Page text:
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Cushing's syndrome in pregnancy: a diagnostic conundrum.


Cushing's syndrome was named after Harvey Cushing who described it in 1912. William Osler described the syndrome in 1898 but he wrongfully attributed it to myxedema. (1) Cushing's syndrome is a rare entity with an incidence of 1 case per 2 to 3 million people. (2) It usually poses diagnostic uncertainty because of the common prevalence of its signs and symptoms. Cushing's syndrome in pregnancy, described by Hunt and McConahey in 1953, is very rare with only 126 cases previously reported. (3) Cushing's syndrome may prevent conception because the associated hypercortisolism and hyperandrogenism affect normal follicular and endometrial development.

During normal pregnancy there is increased production of corticosteroid binding globulins by the liver and increased placental production of cortisol releasing hormone (CRH) and adrenocorticotropic hormone (ACTH); this causes elevated levels of total and free cortisol which may result in increased salivary and urinary free cortisol levels (Table-1). (4) These physiologic and biochemical changes make the diagnosis of Cushing's syndrome in pregnancy an intriguing challenge. We present a woman who had Cushing's syndrome of pregnancy that resulted from an adrenal adenoma.

Case Presentation

A 31 year old gravida 5, para1 woman, who was 16 weeks pregnant, was admitted to the hospital because of headache, blurred vision, excessive weight gain and hirsutism. Past medical history included gestational diabetes, gestational hypertension and a left adrenal mass (2.7 cm) noted on CT scan 6 months earlier. A low serum ACTH and normal serum cortisol levels were noted 6 months ago when the mass was first discovered. Physical examination showed facial plethora, prominent supraclavicular fat pads, wide abdominal purple striae, and multiple bruises in the lower extremities. Laboratory tests done at our facility are detailed in Table 1. Magnetic resonance imaging (MRI) showed the left adrenal mass (3.2 cm) with features suggestive of an adrenal adenoma.

She was diagnosed with Cushing's syndrome secondary to an adrenal adenoma. The patient was treated with robotic left adrenalectomy. Histopathology confirmed the diagnosis of adrenal adenoma. The patient was started on physiologic dose of corticosteroids (hydrocortisone 20 mg in the morning and 10 mg in the evening). The plasma ACTH level increased to normal by 4 months after surgery (Table 2). The patient had an uncomplicated delivery of a healthy boy after 37 weeks of gestation. After the delivery, the oral corticosteroids were tapered and discontinued.


Cushing's syndrome is hypercortisolism due to any cause, most commonly from exogenous administration of glucocorticoids. Cushing's disease is hypercortisolism due to excess production of ACTH by the pituitary. (5) Cushing's syndrome in pregnancy is rare and the etiology is different from the non-pregnant patient. Adrenal adenomas cause 40 to 50% of cases of Cushing's syndrome in pregnancy but only 15% cases of Cushing's syndrome in non-pregnant patients. Cushing's disease is also rare in pregnancy; most patients with Cushing's disease are unlikely to become pregnant because of associated hyperandrogenism. (4)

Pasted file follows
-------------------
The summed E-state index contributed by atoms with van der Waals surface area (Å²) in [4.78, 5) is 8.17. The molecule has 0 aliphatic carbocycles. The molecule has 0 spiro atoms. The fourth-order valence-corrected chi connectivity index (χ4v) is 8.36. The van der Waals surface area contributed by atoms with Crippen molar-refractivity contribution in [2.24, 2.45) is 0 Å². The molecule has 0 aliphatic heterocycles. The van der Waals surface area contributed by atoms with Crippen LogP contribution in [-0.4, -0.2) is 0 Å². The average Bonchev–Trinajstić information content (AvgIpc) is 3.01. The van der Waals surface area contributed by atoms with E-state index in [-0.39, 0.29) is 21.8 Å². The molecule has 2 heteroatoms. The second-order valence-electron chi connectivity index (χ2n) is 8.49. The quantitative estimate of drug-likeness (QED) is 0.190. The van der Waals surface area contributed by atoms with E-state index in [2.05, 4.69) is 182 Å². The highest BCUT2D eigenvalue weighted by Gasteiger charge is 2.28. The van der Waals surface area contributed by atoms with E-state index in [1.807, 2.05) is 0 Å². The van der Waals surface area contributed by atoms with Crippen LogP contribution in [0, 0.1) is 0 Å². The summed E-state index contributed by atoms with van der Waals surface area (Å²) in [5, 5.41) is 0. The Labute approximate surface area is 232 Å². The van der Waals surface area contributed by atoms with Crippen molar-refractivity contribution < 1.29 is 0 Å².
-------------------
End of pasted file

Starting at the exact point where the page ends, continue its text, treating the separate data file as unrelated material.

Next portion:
Cushing's syndrome is rarely diagnosed before 12 to 26 weeks of gestation because the typical symptoms of weight gain, bruising and hirsutism are attributed to pregnancy. (3) Some women may not show signs of Cushing's syndrome despite increased cortisol levels because they may have increased cortisol binding globulin (CBG) levels or decreased sensitivity to cortisol. (6) Maternal mortality and morbidity may be associated with untreated Cushing's syndrome in pregnancy because of associated hypertension (68%), diabetes (25%), preeclampsia (14%), osteoporosis (5%) and psychiatric disorders (4%). (3) Although the fetus is protected by the cortisol degrading enzyme in the placenta, complications may include prematurity (60%), IUGR (26.2%), still birth (6%) and spontaneous abortions (5%). Rare cases of cleft palate, patent ductus arteriosus, coarctation of the aorta, transient hypertrophic obstructive cardiomyopathy have been reported. (7) Spontaneous bruising, facial plethora and wide purple abdominal striae have the highest diagnostic predictive value for Cushing's syndrome. (8)

Physiologic changes in pregnancy include elevated ACTH, serum and urinary cortisol, CRH, and plasma and urinary aldosterone levels and blunted responses to ACTH, CRH and dexamethasone. (4) These may alter the interpretation of tests to diagnose Cushing's syndrome as detailed in Table 3.

Urinary free cortisol levels and midnight salivary cortisol levels are recommended as the diagnostic tests for Cushing's syndrome in pregnancy. Plasma ACTH levels may help in determining the etiology. A low ACTH level suggests adrenal etiology and imaging with either ultrasonography or MRI without gadolinium is recommended. (3)